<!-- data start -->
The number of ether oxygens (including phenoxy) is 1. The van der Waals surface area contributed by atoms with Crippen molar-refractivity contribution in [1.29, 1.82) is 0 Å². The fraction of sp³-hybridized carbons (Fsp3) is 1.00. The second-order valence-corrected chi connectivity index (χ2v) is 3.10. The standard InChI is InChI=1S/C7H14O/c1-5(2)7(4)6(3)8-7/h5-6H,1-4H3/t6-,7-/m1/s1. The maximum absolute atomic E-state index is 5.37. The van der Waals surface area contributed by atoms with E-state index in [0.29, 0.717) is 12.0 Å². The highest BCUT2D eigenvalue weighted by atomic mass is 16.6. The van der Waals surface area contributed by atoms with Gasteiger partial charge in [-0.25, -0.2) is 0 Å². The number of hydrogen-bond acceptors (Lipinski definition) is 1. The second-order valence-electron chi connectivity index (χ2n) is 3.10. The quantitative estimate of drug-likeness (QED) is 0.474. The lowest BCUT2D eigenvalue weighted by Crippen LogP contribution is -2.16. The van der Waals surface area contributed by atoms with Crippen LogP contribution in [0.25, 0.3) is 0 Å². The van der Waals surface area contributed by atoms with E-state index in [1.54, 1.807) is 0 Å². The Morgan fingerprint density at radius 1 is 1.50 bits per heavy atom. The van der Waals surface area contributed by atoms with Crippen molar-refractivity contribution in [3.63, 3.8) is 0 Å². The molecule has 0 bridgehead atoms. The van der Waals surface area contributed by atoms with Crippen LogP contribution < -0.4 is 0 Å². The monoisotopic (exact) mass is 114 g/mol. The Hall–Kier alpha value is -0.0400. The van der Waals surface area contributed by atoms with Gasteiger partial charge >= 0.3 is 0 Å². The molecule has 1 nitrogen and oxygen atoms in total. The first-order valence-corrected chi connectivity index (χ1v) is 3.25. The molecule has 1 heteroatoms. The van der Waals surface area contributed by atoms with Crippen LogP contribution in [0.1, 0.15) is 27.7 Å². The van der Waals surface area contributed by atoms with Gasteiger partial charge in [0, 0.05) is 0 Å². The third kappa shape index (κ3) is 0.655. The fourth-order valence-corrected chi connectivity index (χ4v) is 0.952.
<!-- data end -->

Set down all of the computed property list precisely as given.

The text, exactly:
The number of ether oxygens (including phenoxy) is 1. The van der Waals surface area contributed by atoms with Crippen molar-refractivity contribution in [1.29, 1.82) is 0 Å². The fraction of sp³-hybridized carbons (Fsp3) is 1.00. The second-order valence-corrected chi connectivity index (χ2v) is 3.10. The standard InChI is InChI=1S/C7H14O/c1-5(2)7(4)6(3)8-7/h5-6H,1-4H3/t6-,7-/m1/s1. The maximum absolute atomic E-state index is 5.37. The van der Waals surface area contributed by atoms with E-state index in [0.29, 0.717) is 12.0 Å². The highest BCUT2D eigenvalue weighted by atomic mass is 16.6. The van der Waals surface area contributed by atoms with Gasteiger partial charge in [-0.25, -0.2) is 0 Å². The number of hydrogen-bond acceptors (Lipinski definition) is 1. The second-order valence-electron chi connectivity index (χ2n) is 3.10. The quantitative estimate of drug-likeness (QED) is 0.474. The lowest BCUT2D eigenvalue weighted by Crippen LogP contribution is -2.16. The van der Waals surface area contributed by atoms with Crippen LogP contribution in [0.25, 0.3) is 0 Å². The van der Waals surface area contributed by atoms with E-state index in [1.54, 1.807) is 0 Å². The Morgan fingerprint density at radius 1 is 1.50 bits per heavy atom. The van der Waals surface area contributed by atoms with Crippen molar-refractivity contribution in [3.63, 3.8) is 0 Å². The molecule has 0 bridgehead atoms. The van der Waals surface area contributed by atoms with Crippen LogP contribution < -0.4 is 0 Å². The monoisotopic (exact) mass is 114 g/mol. The Hall–Kier alpha value is -0.0400. The van der Waals surface area contributed by atoms with Gasteiger partial charge >= 0.3 is 0 Å². The molecule has 1 nitrogen and oxygen atoms in total. The first-order valence-corrected chi connectivity index (χ1v) is 3.25. The molecule has 1 heteroatoms. The van der Waals surface area contributed by atoms with Crippen LogP contribution in [0.1, 0.15) is 27.7 Å². The van der Waals surface area contributed by atoms with Gasteiger partial charge in [0, 0.05) is 0 Å². The third kappa shape index (κ3) is 0.655. The fourth-order valence-corrected chi connectivity index (χ4v) is 0.952.